Among five key principles that will guide the American Farm Bureau Federation’s work on the next farm bill is that the basic funding structure in the current farm bill should not be altered, AFBF President Bob Stallman said in June 30 testimony at a Senate Agriculture Committee hearing.
For example, Stallman said, if funding is increased for a particular conservation program, the increase should be offset by spending reductions in other conservation programs so as not to shift funding from other areas, or titles. AFBF took that position during the 2008 farm bill debate, as well, and for the most part succeeded in persuading Congress
not to dilute the commodities title that includes direct and countercyclical farm payments.
The House and Senate Agriculture committees are starting to hold hearings to look at what has worked in the 2008 farm bill and what needs to be improved upon when Congress passes the 2012 farm bill. That’s at least a year off, but writing a farm bill takes longer than it used to. In addition, the committees will have to do more with less money, says Rep.
Jerry Moran (Kan.), ranking Republican on the House committee.
“That is why it is important to start our conversations with producers now, so we can develop the most fiscally responsible and effective safety net possible,” Moran said in a news release following a June 24 hearing by the House Ag Committee.
At that hearing, Philip Nelson, Illinois Farm Bureau president, also outlined Farm Bureau’s five key principles. In addition to maintaining the farm bill’s funding structure, Farm Bureau says the proposals it puts forward will be fiscally responsible, benefit all agricultural sectors, consider world trade obligations and rulings, and provide transition periods to ensure a stable business environment for farmers and ranchers.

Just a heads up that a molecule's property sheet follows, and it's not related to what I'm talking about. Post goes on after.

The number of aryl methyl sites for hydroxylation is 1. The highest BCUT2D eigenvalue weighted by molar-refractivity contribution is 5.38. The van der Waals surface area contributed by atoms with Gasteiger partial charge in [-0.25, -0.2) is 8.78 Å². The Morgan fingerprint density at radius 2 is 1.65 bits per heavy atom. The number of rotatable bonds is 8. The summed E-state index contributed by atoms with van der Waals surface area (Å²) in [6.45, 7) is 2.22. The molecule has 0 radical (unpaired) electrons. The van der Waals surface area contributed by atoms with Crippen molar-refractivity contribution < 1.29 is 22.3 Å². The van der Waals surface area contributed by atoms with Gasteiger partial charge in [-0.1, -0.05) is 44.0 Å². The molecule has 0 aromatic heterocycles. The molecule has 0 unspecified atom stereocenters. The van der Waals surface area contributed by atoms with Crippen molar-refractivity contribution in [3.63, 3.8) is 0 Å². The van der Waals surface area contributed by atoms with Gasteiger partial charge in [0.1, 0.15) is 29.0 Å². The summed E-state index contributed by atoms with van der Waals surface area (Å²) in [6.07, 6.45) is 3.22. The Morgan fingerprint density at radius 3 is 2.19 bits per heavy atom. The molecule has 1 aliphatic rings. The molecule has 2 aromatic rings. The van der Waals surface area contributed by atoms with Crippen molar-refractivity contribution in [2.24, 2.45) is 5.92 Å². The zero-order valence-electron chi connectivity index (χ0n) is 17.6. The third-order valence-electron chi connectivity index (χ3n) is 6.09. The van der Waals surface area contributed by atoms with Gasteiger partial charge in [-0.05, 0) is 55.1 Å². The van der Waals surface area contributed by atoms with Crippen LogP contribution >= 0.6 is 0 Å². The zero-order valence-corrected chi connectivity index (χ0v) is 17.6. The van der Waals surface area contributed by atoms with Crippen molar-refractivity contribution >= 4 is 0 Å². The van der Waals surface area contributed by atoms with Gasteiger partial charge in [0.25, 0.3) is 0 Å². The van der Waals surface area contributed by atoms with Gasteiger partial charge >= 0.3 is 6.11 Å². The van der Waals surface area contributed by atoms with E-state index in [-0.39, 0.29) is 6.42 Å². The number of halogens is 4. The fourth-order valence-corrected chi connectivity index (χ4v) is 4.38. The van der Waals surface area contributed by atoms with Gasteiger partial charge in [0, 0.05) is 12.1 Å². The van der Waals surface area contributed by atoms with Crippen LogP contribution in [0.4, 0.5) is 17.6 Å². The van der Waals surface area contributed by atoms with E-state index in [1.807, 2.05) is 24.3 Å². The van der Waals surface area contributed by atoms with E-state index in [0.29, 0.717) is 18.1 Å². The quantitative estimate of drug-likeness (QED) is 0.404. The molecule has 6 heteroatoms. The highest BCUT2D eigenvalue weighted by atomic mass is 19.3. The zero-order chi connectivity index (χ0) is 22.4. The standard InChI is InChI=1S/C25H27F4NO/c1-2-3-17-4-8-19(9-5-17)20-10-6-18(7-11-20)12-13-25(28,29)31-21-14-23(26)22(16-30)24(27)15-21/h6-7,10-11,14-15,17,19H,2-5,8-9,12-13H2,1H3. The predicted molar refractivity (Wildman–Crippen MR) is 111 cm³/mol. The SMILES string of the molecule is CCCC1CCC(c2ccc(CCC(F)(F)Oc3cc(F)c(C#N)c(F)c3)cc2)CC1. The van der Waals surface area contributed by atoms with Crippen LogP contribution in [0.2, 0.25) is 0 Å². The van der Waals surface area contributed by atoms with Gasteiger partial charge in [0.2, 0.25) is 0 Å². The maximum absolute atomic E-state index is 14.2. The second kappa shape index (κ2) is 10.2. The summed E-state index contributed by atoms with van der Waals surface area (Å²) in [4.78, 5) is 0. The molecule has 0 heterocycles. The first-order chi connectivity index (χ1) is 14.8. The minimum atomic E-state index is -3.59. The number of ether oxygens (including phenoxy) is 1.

One area of the farm bill that stands to be improved upon, Stallman and Nelson said, is overlapping risk management and farm safety programs that still leave too many farmers and ranchers in dire straits when yields or commodity prices collapse.
“While our farmers are generally content with the safety net provided
in the 2008 farm bill, it can sometimes feel like you’re reading the old children’s story ‘Goldilocks and the Three Bears’ when you talk to individual farmers about their experiences with farm programs,” both men testified.
“Some farmers think the safety net coverage provided under the 2008 farm bill is ‘just right.’ But in other cases and for other farmers the coverage is sometimes too little. In a small number of cases, the
coverage may even be duplicative and too much.”
The difference between just right, too little or too much usually depends on a farmer’s region and crops, and Southern farmers seem to have benefitted less than others from 2008 farm bill programs such as the Average Crop Revenue Election (ACRE) and Supplemental Revenue Assurance Payments (SURE) programs.
“The bottom line is that crop insurance and farm programs have morphed significantly over the past 20 years, and these changes have left different farmers with different safety nets,” the two said. They said that 2012
changes should focus on eliminating coverage gaps and redundancies.
Posted by Kaci Switzer